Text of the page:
The calculated infectious dose per mosquito in the trials was 12 mf, considering the microfilarial density of 3000/ml blood and an average blood meal volume of 4 μl. The observed infectious doses as determined by microscopy at 1 dpi differed considerably (Tables 2, 3, 4, 5, 6, 7, 8 and 9). For D. repens they varied from 0 to 22 and for D. immitis from 0 to 7.
Aedes japonicus (PEN) inoculated with D. immitis or D. repens
Altogether 12 blood-fed mosquitoes were in the trial with Ae. japonicus PEN inoculated with microfilariae of D. immitis. Out of these, alive mosquitoes (n = 4) or freshly dead mosquitoes (n = 6) were dissected (Table 2), and a further 2 dead mosquitoes (desiccated) were analysed by PCR only. Four of the 10 dissected mosquitoes were positive for D. immitis in microscopy, and another 5 were positive by PCR only. The 2 dead and desiccated mosquitoes were PCR positive [at 2 dpi (abdomen) and 12 dpi (abdomen and head)]. Thus, 11 out of the total 12 mosquitoes (91.7%) were positive for D. immitis. Mosquitoes were positive in microscopy until at 5 dpi, but by PCR the last positive was found at 12 dpi. Figure 1 shows L1 larvae (alive and melanized) in the Malpighian tubules and a melanized microfilaria at 5 dpi. As no L3 of D. immitis were observed, both IR and VEI for D. immitis in Ae. japonicus PEN were 0%. However, the head of a dead mosquito was PCR-positive at 12 dpi. Nonetheless, Ae. japonicus PEN may be refractory to infection with D. immitis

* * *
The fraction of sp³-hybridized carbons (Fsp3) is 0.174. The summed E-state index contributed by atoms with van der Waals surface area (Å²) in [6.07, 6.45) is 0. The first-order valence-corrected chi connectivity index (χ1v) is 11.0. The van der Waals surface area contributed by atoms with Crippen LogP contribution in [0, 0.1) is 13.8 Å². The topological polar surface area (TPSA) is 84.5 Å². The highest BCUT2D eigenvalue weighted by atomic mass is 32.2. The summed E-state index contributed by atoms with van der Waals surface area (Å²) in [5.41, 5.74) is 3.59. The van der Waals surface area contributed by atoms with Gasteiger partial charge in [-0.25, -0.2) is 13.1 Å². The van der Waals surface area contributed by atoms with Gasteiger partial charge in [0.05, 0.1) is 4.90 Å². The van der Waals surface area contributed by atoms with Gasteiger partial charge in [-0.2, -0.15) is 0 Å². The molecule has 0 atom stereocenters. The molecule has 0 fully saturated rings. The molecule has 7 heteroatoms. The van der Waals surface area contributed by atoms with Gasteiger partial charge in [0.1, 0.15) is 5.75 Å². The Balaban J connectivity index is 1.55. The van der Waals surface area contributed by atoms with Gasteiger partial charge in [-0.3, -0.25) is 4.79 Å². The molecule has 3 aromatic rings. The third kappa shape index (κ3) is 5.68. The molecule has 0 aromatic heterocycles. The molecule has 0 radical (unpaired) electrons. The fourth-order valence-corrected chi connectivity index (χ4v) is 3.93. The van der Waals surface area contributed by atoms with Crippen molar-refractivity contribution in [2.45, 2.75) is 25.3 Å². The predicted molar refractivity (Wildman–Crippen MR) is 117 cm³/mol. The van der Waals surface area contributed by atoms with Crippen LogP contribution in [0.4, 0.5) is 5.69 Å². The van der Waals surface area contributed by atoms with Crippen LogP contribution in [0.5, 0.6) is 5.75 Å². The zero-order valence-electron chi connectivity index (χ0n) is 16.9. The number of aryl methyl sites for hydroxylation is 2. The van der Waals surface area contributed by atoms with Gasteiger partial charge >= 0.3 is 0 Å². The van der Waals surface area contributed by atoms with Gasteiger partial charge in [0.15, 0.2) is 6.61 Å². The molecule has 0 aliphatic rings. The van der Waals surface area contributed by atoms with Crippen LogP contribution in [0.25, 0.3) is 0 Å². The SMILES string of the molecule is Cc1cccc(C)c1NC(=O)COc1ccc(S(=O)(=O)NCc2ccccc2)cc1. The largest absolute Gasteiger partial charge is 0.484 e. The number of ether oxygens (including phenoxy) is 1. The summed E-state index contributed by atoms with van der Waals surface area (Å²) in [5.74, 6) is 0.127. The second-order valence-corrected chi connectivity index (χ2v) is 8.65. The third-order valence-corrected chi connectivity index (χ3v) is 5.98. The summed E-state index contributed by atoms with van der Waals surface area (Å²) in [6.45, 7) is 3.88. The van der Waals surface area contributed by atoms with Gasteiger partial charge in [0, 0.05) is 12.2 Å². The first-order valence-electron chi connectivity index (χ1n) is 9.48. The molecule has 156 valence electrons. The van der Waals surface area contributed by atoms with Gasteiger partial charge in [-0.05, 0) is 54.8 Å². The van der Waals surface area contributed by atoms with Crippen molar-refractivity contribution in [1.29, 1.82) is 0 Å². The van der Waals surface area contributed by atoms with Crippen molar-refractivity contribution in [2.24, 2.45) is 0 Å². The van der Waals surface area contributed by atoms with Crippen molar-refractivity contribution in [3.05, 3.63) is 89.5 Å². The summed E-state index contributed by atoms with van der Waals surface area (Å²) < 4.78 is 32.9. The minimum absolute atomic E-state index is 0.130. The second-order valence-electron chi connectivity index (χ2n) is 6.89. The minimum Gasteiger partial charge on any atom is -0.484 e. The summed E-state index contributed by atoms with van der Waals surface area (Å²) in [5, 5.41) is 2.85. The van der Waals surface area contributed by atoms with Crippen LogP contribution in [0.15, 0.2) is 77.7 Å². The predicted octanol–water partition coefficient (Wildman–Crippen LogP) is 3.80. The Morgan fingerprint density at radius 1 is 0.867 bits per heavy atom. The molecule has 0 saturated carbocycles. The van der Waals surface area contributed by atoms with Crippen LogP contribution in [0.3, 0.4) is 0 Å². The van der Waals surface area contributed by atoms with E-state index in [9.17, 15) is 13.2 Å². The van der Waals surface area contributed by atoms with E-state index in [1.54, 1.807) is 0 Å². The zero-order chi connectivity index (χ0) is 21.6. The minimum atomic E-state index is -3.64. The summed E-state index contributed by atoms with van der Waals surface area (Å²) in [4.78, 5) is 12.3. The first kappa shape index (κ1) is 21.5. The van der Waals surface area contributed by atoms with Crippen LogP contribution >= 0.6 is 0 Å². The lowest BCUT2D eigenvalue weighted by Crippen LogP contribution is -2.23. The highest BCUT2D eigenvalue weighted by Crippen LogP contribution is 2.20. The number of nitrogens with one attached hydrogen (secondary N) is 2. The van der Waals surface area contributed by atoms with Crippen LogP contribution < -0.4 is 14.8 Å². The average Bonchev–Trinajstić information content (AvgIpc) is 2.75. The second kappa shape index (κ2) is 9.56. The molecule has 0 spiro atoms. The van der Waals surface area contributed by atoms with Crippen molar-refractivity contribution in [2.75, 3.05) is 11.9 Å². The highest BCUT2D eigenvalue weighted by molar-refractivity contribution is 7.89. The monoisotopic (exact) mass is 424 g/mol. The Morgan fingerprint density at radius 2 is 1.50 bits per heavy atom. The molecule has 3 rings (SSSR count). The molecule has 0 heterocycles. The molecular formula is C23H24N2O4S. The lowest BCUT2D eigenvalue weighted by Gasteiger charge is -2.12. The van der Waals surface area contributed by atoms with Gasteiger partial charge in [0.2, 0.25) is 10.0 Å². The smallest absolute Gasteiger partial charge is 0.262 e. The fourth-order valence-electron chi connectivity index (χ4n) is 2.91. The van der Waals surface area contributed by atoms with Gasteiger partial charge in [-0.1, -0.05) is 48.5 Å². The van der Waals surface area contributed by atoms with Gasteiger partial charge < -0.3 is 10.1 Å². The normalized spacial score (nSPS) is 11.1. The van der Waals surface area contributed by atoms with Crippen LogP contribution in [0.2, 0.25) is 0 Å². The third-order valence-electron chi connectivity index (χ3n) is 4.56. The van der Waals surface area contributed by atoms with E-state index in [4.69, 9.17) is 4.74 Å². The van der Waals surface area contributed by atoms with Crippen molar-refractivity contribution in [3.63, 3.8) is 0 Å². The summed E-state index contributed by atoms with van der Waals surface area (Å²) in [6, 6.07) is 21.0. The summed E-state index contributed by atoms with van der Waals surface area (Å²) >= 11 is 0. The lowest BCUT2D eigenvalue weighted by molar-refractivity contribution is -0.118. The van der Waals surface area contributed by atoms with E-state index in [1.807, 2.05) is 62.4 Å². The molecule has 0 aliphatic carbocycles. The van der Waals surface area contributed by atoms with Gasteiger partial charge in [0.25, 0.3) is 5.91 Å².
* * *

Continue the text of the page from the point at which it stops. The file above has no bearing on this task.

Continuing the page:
Eight blood-fed mosquitoes were in the trial with Ae. japonicus PEN inoculated with microfilariae of D. repens (Table 3), and all mosquitoes were dissected (6 alive and 2 freshly dead). Six of the 8 mosquitoes were positive for D. repens in microscopy (75%), and no additional one was identified positive by PCR. First L3 larvae were observed at 14 dpi in abdomen and proboscis (Table 3). The IR for D. repens was calculated to be 33.3% and the VEI 18.2%. Thus, Ae. japonicus PEN is susceptible to infection with D. repens.
Aedes japonicus CH inoculated with D. immitis or D. repens
Thirty-one blood-fed mosquitoes were in the trial with Ae. japonicus CH inoculated with microfilariae of D. immitis, and 24 mosquitoes were dissected (18 alive and 6 freshly dead; see Table 4). Nineteen were positive for D. immitis, and an additional 2 were identified positive by PCR. Five of 7 further dead and desiccated mosquitoes were positive for D. immitis DNA in their abdomens at 2, 7, 8 and 10 dpi. Thus, altogether 26 out of total 31 (83.9%) mosquitoes were positive for D. immitis. Various developmental stages are shown in Fig. 2.
Seventeen mosquitoes took a blood meal containing microfilariae of D. repens (Table 5). There were no mortalities, and all were dissected. A total of 16 (94.1%) were positive for D. repens. The only microscopically negative mosquito was also negative by PCR. Different developmental stages are shown in Fig. 3.
First L3 larvae of D. immitis were observed at 14 dpi in the proboscis and of D. repens at 10 dpi. L3 of both Dirofilaria species were found until the end of the experiments at 21 dpi.
The IR and VEI were 27.8 and 66.7% for D. immitis, and 47.1 and 85.9% for D. repens, respectively, rendering Ae. japonicus CH a susceptible vector for both filarial species.